Air conditioner plus
dehumidifier (e.g., Florida)
Air conditioner
(e.g., Arizona)
Dehumidifier (e.g., Western Massachusetts) Nothing (e.g., San Francisco)

If you live in one of those climates, like Florida's, that has humid air and hot temperatures, you should consider adding an energy-saving dehumidifying heat pipe to your heat pump or central air conditioner. A dehumidifying heat pipe connects to your cooling system and helps it reduce the humidity more effectively as it cools the air.

What to look for when buying a dehumidifier

The first step when buying a dehumidifier is to make sure that it is appropriately sized for your space. That is, it should remove moisture from the air at a rate sufficiently high to make you comfortable but not at so high a rate that you spend more money, or burn more energy, than you need to. Dehumidifiers are sized in terms of the number of pints of water they can remove from the air in 24 hours. Energy Star Northeast website offers a handy calculator to figure out the dehumidifier that's right for you.

The Department of Energy also certifies highly efficient dehumidifier models through its Energy Star program. Since Energy Star models use 10-20 percent less electricity to dehumidify the same amount of space, you can save money on your electric bill and reduce carbon emissions from electricity generation by buying an Energy Star-qualified dehumidifier.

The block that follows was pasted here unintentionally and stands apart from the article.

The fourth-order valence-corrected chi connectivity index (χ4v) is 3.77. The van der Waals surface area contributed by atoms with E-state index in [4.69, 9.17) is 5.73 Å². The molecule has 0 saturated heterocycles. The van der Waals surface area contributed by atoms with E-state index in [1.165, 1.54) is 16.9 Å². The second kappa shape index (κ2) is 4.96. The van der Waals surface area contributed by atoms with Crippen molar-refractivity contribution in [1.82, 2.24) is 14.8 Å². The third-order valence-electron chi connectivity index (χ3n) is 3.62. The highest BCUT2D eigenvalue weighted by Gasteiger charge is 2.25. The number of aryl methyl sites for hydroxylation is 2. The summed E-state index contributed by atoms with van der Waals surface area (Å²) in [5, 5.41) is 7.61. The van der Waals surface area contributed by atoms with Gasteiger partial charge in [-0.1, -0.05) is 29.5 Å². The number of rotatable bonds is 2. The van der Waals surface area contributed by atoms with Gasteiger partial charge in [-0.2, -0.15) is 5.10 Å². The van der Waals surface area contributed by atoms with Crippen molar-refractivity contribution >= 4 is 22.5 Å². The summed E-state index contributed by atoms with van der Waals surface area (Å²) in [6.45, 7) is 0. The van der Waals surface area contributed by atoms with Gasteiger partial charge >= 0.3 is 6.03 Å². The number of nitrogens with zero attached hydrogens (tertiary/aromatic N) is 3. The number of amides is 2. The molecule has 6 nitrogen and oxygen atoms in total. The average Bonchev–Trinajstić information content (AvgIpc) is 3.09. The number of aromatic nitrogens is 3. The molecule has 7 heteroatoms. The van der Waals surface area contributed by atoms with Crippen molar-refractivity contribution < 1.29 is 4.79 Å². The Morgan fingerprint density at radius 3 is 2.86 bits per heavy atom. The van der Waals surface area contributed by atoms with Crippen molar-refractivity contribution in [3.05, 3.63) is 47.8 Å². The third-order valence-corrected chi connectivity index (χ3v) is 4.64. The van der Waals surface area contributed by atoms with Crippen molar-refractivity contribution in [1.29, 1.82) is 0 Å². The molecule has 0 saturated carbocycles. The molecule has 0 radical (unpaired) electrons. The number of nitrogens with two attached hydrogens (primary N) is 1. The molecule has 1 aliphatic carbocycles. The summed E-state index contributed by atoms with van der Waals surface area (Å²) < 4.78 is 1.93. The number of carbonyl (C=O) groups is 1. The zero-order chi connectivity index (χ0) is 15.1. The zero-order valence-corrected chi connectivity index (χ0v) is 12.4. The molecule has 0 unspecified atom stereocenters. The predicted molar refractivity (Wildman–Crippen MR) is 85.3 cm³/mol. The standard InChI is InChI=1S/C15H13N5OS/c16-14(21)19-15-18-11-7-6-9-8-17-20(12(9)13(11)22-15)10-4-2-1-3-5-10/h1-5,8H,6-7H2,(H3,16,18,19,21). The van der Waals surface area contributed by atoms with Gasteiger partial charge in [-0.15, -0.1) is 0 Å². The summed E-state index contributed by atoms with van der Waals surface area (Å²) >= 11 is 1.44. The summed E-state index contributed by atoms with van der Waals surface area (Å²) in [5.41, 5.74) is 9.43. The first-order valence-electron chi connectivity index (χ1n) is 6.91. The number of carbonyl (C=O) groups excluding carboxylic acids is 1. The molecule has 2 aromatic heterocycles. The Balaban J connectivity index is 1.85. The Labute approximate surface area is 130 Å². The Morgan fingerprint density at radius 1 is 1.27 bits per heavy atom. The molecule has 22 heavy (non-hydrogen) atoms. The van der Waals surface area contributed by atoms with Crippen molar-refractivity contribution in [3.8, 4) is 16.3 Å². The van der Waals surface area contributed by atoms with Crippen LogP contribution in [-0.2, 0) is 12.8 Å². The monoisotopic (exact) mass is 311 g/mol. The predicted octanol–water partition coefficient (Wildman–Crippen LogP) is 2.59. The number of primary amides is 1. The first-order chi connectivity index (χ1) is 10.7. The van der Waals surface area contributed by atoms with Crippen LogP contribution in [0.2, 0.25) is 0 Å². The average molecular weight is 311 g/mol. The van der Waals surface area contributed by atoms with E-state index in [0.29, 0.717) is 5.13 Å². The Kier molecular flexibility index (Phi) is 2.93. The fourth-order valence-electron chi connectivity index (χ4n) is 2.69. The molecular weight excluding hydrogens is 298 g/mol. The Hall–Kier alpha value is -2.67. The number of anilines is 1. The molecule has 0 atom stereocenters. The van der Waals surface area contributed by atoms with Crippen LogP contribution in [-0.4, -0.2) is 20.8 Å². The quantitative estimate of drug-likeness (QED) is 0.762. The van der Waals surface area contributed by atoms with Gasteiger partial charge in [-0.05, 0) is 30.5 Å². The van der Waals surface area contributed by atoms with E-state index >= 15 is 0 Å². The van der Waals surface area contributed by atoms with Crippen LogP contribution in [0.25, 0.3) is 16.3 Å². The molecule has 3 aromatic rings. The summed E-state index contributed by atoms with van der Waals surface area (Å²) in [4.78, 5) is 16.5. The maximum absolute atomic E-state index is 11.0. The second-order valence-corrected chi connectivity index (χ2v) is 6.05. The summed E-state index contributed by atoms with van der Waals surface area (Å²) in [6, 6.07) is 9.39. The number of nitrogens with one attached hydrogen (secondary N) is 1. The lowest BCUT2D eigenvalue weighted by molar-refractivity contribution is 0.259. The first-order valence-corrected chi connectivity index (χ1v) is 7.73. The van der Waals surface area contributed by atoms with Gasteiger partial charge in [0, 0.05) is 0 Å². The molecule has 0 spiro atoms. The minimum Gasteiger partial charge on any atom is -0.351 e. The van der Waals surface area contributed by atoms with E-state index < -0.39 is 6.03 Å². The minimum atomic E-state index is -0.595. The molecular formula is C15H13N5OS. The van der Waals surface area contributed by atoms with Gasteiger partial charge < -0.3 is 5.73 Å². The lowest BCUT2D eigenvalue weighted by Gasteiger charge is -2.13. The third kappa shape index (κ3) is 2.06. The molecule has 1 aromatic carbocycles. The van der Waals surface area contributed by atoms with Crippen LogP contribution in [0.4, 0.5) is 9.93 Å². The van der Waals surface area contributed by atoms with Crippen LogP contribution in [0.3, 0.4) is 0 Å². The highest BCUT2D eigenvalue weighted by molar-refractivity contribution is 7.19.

Remember, don't drink the water

In case you didn't see the Essential Answer, dehumidifier condensate (the water that the dehumidifier produces) can be loaded with biological contaminants and metallic residues that are not safe to drink. As this graphic from a Samsung dehumidifier manual advises, please do not drink the water that collects in your dehumidifier.

Potable water-making devices

Going beyond just dehumidification, there are appliances on the market that can make potable water from the air. Two such models suitable for home use are Air2Water's dolphin line, which the company claims can produce clean water at a cost of $0.16 to $0.52 per gallon, and RainCloud's C-15, which costs about $1,000 wholesale. However, these potable water making devices produce water with low to no mineral content, so the water will likely have the same flat taste that distilled water does (see below).

Distilled water: Safe to drink, but not necessarily good to drink